Several leading nexus cases support the prevalence of these arguments.
In a leading nexus case, D.H. v. J.H. (1981), the court held that
"homosexuality standing alone without evidence of any adverse effect upon the
welfare of the child does not render the homosexual parent unfit as a matter of law
(cited in Baggett, p. 193). The court did not, however, award custody to the
lesbian mother. The father gained custody because he had been responsible for the
domestic affairs. He was more aligned, according to the court, with the typical role
of mothering and therefore, was more fit to be the custodial parent.
In another important case dealing with the nexus approach, the Supreme
Judicial Court of Massachusetts, in Bezio v. Patenaude (1980), held that a mother's
lesbianism could not be presumed to render her unfit absent a showing of an
adverse effect on the children. Not uncommon to custody cases, the Bezio court
relied on the recommendation of a psychologist who stated that sexual orientation
does not impede the psychological development or the emotional adjustment of the
child. The court supported the psychologist's recommendation and further
encouraged the nexus approach because no evidence existed which linked the
mother's homosexuality with an adverse effect on the child. The court claimed that
the courts "may not deprive parents of custody...simply because their households

fail to meet the ideals approved by the community...[or] simply because the parents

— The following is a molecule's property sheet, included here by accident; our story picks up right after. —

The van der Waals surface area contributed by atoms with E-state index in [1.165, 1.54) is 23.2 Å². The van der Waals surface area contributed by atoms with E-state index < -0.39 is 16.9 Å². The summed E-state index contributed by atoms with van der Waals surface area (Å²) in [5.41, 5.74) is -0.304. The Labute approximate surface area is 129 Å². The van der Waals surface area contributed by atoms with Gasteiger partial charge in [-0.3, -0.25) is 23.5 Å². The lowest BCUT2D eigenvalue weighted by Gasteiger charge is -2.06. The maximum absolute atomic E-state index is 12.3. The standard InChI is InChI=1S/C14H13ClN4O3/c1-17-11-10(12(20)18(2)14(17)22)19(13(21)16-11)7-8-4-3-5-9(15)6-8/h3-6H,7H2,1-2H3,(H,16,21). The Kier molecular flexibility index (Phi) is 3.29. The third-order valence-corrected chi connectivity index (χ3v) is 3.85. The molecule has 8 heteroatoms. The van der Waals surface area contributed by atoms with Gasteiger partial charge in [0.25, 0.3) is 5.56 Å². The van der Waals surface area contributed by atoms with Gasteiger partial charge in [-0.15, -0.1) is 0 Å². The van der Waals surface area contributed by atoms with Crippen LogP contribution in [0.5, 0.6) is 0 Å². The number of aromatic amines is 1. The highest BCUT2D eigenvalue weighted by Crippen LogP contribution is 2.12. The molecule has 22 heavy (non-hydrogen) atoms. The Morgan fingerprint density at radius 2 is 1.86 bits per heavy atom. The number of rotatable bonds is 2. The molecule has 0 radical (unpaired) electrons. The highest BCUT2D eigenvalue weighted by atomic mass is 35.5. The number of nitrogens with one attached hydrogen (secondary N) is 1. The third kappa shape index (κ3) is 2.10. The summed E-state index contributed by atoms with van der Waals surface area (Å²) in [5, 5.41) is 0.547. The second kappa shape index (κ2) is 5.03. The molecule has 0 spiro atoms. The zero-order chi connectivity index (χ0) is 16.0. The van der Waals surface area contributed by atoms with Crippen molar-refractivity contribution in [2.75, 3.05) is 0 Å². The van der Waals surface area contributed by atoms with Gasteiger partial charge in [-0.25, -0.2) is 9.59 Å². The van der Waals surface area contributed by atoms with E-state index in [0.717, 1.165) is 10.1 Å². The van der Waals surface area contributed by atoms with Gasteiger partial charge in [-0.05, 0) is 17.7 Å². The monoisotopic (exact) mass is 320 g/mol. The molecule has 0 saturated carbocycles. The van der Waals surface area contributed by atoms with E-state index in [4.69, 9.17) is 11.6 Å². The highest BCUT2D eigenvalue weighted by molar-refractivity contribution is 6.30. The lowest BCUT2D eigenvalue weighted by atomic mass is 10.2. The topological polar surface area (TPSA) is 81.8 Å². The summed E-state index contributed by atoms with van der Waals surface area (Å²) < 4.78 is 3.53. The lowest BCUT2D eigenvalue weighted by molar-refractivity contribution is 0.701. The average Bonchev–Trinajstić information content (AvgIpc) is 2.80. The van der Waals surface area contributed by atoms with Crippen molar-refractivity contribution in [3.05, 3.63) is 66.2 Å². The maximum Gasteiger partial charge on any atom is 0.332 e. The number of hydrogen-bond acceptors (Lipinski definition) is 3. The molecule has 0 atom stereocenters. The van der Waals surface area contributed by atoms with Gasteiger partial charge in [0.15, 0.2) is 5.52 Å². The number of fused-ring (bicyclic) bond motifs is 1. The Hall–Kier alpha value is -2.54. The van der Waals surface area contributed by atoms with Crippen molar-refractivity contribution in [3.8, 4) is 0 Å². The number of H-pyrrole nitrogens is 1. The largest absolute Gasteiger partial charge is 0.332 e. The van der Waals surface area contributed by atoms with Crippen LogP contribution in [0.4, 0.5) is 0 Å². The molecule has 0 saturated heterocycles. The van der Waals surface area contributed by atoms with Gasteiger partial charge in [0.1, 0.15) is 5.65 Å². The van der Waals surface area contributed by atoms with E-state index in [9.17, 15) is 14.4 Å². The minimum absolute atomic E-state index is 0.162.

embrace ideologies or pursue life-styles at odds with the average."
While these cases offer hope for lesbian mothers, there are other cases
where the courts have ruled against mothers based on the level of secrecy involved
with the lesbian relationship. In Distefano v. Distefano (1978), a New York
appellate court upheld the trial court's award of custody to a father where the
mother acknowledged that she was in a lesbian relationship. The father alleged that
the lesbian relationship was the primary cause of the dissolution of his marriage.
He also claimed the mother had violated the visitation agreement by keeping the
children away from him. The court ruled that, while the trial court did not find her
per se unfit, her homosexuality could have a disturbing effect on the children.
Custody of the three children were awarded to the father.
The Louisiana Court of Appeals, in Peyton v. Peyton (1984), addressed the
issue of custody in a case involving a lesbian mother. Of primary consideration in
this case was the extent to which the mother's lifestyle was discreet. The court
defined the factors involved in determining whether a parent's sexual lifestyle is
damaging to the child. These factors include:
1. Is the child aware of the illicit relationship?
2. Has illicit behavior occurred in the presence of the child?
3. Was the sexual misconduct notorious, bringing embarrassment to the

4. What effect has this conduct had on the family home life?
The mother's activities were discreet, therefore they were considered not harmful to
the child. It is important to note that the court did not explain its use of the word
misconduct nor did it define the term illicit or their reasoning for labeling the
homosexual lifestyle in that way.
In Lundin v. Lundin (1984), the court granted more visitation to the father
because of the indiscreet nature of the mother's lesbianism. Similarly, in Hudson v.
Moore (1990), the court also acknowledged that the lesbian activities needed to